Counseling

College of Health and Human Services
Dean: Donald P. Zingale

Department of Counseling
BH 524
415-338-2005
Fax: 415-338-0594
E-mail: counsel@sfsu.edu
Chair: Eugene Zwillinger

Graduate Coordinator: E. Zwillinger

Faculty

Professors--Chope, Cummings, Falik, Hittner, Lee, Nemon, Smith, Tanaka, Zwillinger, E.

Associate Professor--Leal-Idrogo

Assistant Professors--Alvarez, Consoli, Hurley

Programs

Minor in Counseling

M.S. in Counseling

M.S. in Counseling: Concentration in Marriage,
Family, and Child Counseling

M.S. in Rehabilitation Counseling

Certificate in Counseling Deaf Persons

Certificate in Counseling Deafened and Hard of
Hearing Persons

Certificate in Independent Living Center Practices

Certificate in Rehabilitation Counseling

Certificate in Rehabilitation Engineering Technology

Program Scope

The primary purpose of the Department of Counseling is to train professional, competent, culturally sensitive counselors. Towards this end, the department emphasizes skill development, a strong conceptual base, an ethical orientation, a sensitivity to ethnic-cultural differences, as well as a focus upon personal awareness and growth. The program prepares counselors to function professionally in a number of specialized areas: school; career; rehabilitation; college; gerontology; and marriage, family, and child counseling.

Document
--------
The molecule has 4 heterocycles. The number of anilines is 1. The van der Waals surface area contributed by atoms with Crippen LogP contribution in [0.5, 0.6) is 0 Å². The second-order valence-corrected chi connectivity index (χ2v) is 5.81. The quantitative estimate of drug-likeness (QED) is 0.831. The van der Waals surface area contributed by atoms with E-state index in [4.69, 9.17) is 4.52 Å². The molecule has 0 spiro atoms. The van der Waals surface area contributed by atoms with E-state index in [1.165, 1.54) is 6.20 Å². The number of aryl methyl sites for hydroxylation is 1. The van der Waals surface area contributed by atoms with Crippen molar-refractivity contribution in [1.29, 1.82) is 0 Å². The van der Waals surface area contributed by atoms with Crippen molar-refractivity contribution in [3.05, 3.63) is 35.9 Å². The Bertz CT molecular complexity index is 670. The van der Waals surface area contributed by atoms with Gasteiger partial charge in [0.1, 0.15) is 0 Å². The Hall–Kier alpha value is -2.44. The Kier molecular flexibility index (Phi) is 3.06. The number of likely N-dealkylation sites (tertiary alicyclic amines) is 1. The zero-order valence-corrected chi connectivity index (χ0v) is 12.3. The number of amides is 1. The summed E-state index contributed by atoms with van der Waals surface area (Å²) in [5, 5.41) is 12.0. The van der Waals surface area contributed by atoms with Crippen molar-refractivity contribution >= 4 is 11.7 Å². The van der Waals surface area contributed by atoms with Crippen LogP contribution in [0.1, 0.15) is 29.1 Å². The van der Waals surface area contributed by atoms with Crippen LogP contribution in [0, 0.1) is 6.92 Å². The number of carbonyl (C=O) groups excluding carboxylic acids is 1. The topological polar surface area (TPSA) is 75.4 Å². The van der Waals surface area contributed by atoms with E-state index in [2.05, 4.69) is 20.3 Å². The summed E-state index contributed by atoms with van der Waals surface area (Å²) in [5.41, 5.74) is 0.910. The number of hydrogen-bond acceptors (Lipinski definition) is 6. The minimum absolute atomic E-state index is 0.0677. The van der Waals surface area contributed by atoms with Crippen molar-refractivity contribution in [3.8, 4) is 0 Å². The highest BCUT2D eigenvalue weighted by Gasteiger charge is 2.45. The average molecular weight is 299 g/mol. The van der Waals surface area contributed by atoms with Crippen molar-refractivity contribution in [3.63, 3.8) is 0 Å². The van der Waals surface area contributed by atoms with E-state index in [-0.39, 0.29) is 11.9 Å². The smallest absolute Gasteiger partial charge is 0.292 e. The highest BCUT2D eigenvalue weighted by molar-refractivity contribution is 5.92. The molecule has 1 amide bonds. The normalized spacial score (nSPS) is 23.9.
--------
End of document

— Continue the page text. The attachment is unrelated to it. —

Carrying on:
While the immediate goal of the Department of Counseling is to prepare counselors to work in the varied communities that make-up the greater Bay Area, it is aware and responsive to the larger context of the society. The department is committed to recruiting and accepting a multi-racial, multi-ethnic, sexually diverse student body. In this manner, it hopes to provide service-oriented professionals who are familiar with and responsive to the needs of the larger community.